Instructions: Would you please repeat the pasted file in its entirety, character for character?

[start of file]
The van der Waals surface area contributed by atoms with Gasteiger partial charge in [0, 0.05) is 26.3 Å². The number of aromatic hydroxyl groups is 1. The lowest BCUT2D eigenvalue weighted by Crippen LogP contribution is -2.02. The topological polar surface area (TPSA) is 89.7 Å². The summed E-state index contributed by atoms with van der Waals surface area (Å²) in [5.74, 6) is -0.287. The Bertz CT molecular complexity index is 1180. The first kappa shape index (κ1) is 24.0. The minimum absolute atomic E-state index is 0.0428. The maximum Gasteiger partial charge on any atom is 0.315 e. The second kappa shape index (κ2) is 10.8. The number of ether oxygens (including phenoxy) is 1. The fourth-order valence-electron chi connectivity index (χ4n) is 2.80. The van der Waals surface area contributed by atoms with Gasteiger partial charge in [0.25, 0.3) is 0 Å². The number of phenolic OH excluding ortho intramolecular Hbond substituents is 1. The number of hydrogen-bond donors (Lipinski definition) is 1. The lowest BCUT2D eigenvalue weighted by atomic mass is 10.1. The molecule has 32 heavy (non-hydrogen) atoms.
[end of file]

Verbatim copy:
The van der Waals surface area contributed by atoms with Gasteiger partial charge in [0, 0.05) is 26.3 Å². The number of aromatic hydroxyl groups is 1. The lowest BCUT2D eigenvalue weighted by Crippen LogP contribution is -2.02. The topological polar surface area (TPSA) is 89.7 Å². The summed E-state index contributed by atoms with van der Waals surface area (Å²) in [5.74, 6) is -0.287. The Bertz CT molecular complexity index is 1180. The first kappa shape index (κ1) is 24.0. The minimum absolute atomic E-state index is 0.0428. The maximum Gasteiger partial charge on any atom is 0.315 e. The second kappa shape index (κ2) is 10.8. The number of ether oxygens (including phenoxy) is 1. The fourth-order valence-electron chi connectivity index (χ4n) is 2.80. The van der Waals surface area contributed by atoms with Gasteiger partial charge in [0.25, 0.3) is 0 Å². The number of phenolic OH excluding ortho intramolecular Hbond substituents is 1. The number of hydrogen-bond donors (Lipinski definition) is 1. The lowest BCUT2D eigenvalue weighted by atomic mass is 10.1. The molecule has 32 heavy (non-hydrogen) atoms.